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Beyond art cars

by Alli Marshall in Vol. 13 / Iss. 6 on 09/06/2006

Mountain Xpress, http://www.mountainx.com/

“This festival has a feeling of friends performing for friends,” asserts dancer Severine Gaubert-Rousseau. She’s talking about the Lexington Avenue Arts and Fun Festival (LAAFF), which, a handful of years since its inception, is still fiercely local in orientation.

Sure, it spans the shopping area of North and South Lexington Avenue. It features local artists, musicians, performers and vendors. But this year — at least as far as performances go — what’s local in nature is also increasingly global.

Take Flamenco Saltado, Gaubert-Rousseau’s trio: It features a Spanish-born guitarist and Flamenco dancers from France and Louisiana.

Looking for more world beats? Cabo Verde plays their version of modern Flamenco; perennial favorite Baraka Mundi performs Middle Eastern music and belly dance; Banana da Terra serves up electric Brazilian jazz; the Shining Rock Reggae Band does Caribbean-flavored grooves; and Nbale (Newborn Ancient Love Ensemble) will feature Biko Casini of Strut on West African balaphone.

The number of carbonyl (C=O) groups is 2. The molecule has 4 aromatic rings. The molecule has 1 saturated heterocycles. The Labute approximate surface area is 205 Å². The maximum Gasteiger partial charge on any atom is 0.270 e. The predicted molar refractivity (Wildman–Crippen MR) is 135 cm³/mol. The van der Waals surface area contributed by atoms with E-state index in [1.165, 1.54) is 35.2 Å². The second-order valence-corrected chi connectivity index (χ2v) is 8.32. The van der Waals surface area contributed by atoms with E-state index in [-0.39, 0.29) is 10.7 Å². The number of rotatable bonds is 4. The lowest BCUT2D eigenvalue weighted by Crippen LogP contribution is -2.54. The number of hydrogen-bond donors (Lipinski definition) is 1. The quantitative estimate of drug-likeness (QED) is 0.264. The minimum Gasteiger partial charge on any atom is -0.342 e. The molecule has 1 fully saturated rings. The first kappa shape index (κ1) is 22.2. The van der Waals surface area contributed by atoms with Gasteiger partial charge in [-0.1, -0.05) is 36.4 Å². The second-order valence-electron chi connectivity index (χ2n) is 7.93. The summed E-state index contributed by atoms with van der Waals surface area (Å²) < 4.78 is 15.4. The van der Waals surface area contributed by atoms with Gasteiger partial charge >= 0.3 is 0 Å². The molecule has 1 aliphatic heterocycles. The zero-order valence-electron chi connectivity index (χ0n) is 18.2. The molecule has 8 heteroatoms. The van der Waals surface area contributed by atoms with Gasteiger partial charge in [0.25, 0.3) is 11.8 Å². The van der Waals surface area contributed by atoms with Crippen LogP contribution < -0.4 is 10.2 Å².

“It’s like the best block party,” surmises musician August Hoerr, who will play his third LAAFF with hypnotic Egyptian-inspired trio Soora Gameela. “This is how a festival should be.”

“A predisposition to a certain sound”

It’s not exactly coincidence that LAAFF has moved in a world-music direction, though Jeremy Long (a percussionist with Avec La Force Percussion and Dance Initiative) says that international bands and dance groups aren’t the festival’s sole focus.

“The planning committee decided LAAFF needed to be more diverse this year,” Long notes. “We decided we didn’t want to do the same thing every year.”